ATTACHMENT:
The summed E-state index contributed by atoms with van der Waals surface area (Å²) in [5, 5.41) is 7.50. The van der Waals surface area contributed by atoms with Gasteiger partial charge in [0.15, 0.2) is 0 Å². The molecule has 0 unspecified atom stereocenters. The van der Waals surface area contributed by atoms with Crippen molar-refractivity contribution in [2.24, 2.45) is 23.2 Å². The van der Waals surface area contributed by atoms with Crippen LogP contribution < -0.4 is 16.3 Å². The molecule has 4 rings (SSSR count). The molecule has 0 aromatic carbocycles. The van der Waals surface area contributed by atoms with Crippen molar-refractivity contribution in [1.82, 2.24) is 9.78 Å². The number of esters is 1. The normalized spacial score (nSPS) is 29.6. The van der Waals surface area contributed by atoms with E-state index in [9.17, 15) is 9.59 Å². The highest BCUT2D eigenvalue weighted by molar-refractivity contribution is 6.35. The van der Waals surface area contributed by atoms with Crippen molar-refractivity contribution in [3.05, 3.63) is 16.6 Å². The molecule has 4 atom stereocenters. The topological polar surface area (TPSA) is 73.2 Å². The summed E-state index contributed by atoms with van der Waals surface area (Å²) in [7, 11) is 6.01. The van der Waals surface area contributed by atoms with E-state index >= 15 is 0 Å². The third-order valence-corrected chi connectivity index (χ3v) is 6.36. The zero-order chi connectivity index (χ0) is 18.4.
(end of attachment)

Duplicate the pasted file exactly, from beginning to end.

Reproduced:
The summed E-state index contributed by atoms with van der Waals surface area (Å²) in [5, 5.41) is 7.50. The van der Waals surface area contributed by atoms with Gasteiger partial charge in [0.15, 0.2) is 0 Å². The molecule has 0 unspecified atom stereocenters. The van der Waals surface area contributed by atoms with Crippen molar-refractivity contribution in [2.24, 2.45) is 23.2 Å². The van der Waals surface area contributed by atoms with Crippen LogP contribution < -0.4 is 16.3 Å². The molecule has 4 rings (SSSR count). The molecule has 0 aromatic carbocycles. The van der Waals surface area contributed by atoms with Crippen molar-refractivity contribution in [1.82, 2.24) is 9.78 Å². The number of esters is 1. The normalized spacial score (nSPS) is 29.6. The van der Waals surface area contributed by atoms with E-state index in [9.17, 15) is 9.59 Å². The highest BCUT2D eigenvalue weighted by molar-refractivity contribution is 6.35. The van der Waals surface area contributed by atoms with Crippen molar-refractivity contribution in [3.05, 3.63) is 16.6 Å². The molecule has 4 atom stereocenters. The topological polar surface area (TPSA) is 73.2 Å². The summed E-state index contributed by atoms with van der Waals surface area (Å²) in [7, 11) is 6.01. The van der Waals surface area contributed by atoms with E-state index >= 15 is 0 Å². The third-order valence-corrected chi connectivity index (χ3v) is 6.36. The zero-order chi connectivity index (χ0) is 18.4.